SB926 Proficiency Language Compromise Gives the Foundation for Florida’s Future a Do-Over

Today the Senate Education Committee demonstrated their talents at speed talking as they raced through 21 bills and 3 Senate Confirmations in less then 115 minutes. From the opening statements, citizens were informed that public testimony would be limited to one minute per speaker. Racing through bills, restricting public testimony and limiting debate, does not describe a quality legislative process, but then again, this is Florida.

Senators presented their education bills at lightening speed. The discussed bills ranged from:

  • the contentious Best and Brightest Teacher award SB1552
  • concealed weapons on private school property SB1330
  • expansion of virtual education SB868
  • increased data collection and assessments in Voluntary Pre-K programs SB468 (because “if you don’t measure it means you don’t care)
  • massive expansion of the current Tax Credit Scholarship Program SB1314
  • State Testing and Accountability, Senator Flores’ SB926.

All bills were reported favorably by the Committee, most unanimously.

Senator Flores opened her bill (SB926) calling it a “very comprehensive education bill” that she felt would put Florida “on the path towards bringing back some sanity” to our accountability system. This was important phrasing because, over the weekend, Jeb Bush’s Foundation for Florida’s Future stopped referring to their bill as the “Fewer Better Tests” bills and renamed it “A Path to Fewer Better Tests”, declaring it would bring about “common sense changes to make testing more meaningful for all.” We suspect the name change might be due, in part, to how embarrassing it must be to present a “Fewer Better Tests” bill that doesn’t eliminate any tests or, frankly, make any improvements.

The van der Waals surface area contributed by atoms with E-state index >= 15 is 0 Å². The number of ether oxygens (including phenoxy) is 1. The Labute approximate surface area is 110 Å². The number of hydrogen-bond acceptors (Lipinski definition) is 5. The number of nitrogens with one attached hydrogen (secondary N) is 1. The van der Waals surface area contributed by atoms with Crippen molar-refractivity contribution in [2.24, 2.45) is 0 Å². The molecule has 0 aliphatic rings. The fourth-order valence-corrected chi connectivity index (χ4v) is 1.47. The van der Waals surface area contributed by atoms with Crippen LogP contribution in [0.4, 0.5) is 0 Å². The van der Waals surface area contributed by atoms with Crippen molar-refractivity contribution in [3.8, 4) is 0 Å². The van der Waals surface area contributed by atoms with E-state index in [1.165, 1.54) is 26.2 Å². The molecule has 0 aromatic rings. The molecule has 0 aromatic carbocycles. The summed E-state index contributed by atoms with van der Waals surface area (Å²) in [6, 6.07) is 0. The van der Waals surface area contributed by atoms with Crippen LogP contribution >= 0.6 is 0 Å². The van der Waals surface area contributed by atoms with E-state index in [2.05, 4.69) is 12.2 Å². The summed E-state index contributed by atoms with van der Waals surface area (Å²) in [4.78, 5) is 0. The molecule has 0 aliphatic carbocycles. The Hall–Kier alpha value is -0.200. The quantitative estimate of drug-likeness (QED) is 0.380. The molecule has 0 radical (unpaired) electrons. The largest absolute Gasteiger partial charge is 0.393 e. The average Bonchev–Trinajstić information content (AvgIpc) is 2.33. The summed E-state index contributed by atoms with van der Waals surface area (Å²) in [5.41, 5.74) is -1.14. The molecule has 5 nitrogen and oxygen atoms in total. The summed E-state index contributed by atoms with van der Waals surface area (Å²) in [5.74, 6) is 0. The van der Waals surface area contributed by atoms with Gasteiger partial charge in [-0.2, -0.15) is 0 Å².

Nineteen amendments were filed to Flores’ original bill. She began by discussing the things that she knew would remain in the bill, suggesting that the committee meeting, and the public commentary was all for show and the voting outcomes were pre determined. After briefly discussing (and approving) an amendment by Senator Lee to allow successful performance on Advanced Placement, International Baccalaureate or other rigorous high school exams to satisfy the high school graduation requirements, further discussion was postponed until later in the meeting, allowing lightening fast favorable approval, with little time for discussion, of a litany of (mostly questionable) education bills which were summed up nicely by Senator Farmer who said “If we were adequately funding our public schools we wouldn’t need these programs at all…”

Committee discussion returned to SB926 at 3:13PM, with 18 amendments left to discuss before the meeting concluded at 3:30. Senator Galvano moved for a time-certain vote on the bill at 3:25, leaving 12 minutes to discuss 18 amendments and this bill. As far as I could tell, there were no objections to racing through this accountability bill. One amendment by Senator Stewart was withdrawn. and another was accepted, removing the requirement for 90 minutes uninterrupted  reading instruction from students retained in 3rd grade (we would love to see the word uninterrupted removed from all state mandates for reading instruction because, as Sen. Stewart pointed out, this helps create some of the scheduling issues with recess in K-2).